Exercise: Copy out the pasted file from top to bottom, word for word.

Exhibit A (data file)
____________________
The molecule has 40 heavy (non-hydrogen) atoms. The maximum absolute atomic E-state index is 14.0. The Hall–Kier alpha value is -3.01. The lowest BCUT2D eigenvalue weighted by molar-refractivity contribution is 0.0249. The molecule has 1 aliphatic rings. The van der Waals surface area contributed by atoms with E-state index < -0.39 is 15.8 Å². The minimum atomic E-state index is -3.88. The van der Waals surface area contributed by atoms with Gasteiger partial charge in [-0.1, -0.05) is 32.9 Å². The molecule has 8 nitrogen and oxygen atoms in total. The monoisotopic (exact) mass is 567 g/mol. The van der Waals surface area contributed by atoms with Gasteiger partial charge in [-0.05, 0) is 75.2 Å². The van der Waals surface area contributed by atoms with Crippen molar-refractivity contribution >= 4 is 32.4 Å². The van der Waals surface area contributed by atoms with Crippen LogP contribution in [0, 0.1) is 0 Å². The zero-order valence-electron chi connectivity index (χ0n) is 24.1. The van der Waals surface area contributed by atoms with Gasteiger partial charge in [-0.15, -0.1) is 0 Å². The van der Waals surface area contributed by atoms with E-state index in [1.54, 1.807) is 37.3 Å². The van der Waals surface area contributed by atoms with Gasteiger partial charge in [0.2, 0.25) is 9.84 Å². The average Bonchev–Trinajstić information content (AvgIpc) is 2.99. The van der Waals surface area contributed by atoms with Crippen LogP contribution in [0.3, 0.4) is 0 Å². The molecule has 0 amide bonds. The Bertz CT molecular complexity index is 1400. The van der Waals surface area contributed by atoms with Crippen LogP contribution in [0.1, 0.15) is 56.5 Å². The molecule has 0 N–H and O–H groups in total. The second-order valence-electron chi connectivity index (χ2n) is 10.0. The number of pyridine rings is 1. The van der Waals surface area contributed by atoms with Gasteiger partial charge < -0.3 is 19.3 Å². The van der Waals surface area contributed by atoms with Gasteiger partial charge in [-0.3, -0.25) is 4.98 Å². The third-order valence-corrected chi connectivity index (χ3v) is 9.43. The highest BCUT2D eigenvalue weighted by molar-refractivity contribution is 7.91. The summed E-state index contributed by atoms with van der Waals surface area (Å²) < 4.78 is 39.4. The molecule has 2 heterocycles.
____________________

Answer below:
The molecule has 40 heavy (non-hydrogen) atoms. The maximum absolute atomic E-state index is 14.0. The Hall–Kier alpha value is -3.01. The lowest BCUT2D eigenvalue weighted by molar-refractivity contribution is 0.0249. The molecule has 1 aliphatic rings. The van der Waals surface area contributed by atoms with E-state index < -0.39 is 15.8 Å². The minimum atomic E-state index is -3.88. The van der Waals surface area contributed by atoms with Gasteiger partial charge in [-0.1, -0.05) is 32.9 Å². The molecule has 8 nitrogen and oxygen atoms in total. The monoisotopic (exact) mass is 567 g/mol. The van der Waals surface area contributed by atoms with Gasteiger partial charge in [-0.05, 0) is 75.2 Å². The van der Waals surface area contributed by atoms with Crippen molar-refractivity contribution >= 4 is 32.4 Å². The van der Waals surface area contributed by atoms with Crippen LogP contribution in [0, 0.1) is 0 Å². The zero-order valence-electron chi connectivity index (χ0n) is 24.1. The van der Waals surface area contributed by atoms with Gasteiger partial charge in [-0.15, -0.1) is 0 Å². The van der Waals surface area contributed by atoms with E-state index in [1.54, 1.807) is 37.3 Å². The van der Waals surface area contributed by atoms with Gasteiger partial charge in [0.2, 0.25) is 9.84 Å². The average Bonchev–Trinajstić information content (AvgIpc) is 2.99. The van der Waals surface area contributed by atoms with Crippen LogP contribution in [0.3, 0.4) is 0 Å². The molecule has 0 amide bonds. The Bertz CT molecular complexity index is 1400. The van der Waals surface area contributed by atoms with Crippen LogP contribution in [0.1, 0.15) is 56.5 Å². The molecule has 0 N–H and O–H groups in total. The second-order valence-electron chi connectivity index (χ2n) is 10.0. The number of pyridine rings is 1. The van der Waals surface area contributed by atoms with Gasteiger partial charge < -0.3 is 19.3 Å². The van der Waals surface area contributed by atoms with Gasteiger partial charge in [-0.3, -0.25) is 4.98 Å². The third-order valence-corrected chi connectivity index (χ3v) is 9.43. The highest BCUT2D eigenvalue weighted by molar-refractivity contribution is 7.91. The summed E-state index contributed by atoms with van der Waals surface area (Å²) < 4.78 is 39.4. The molecule has 2 heterocycles.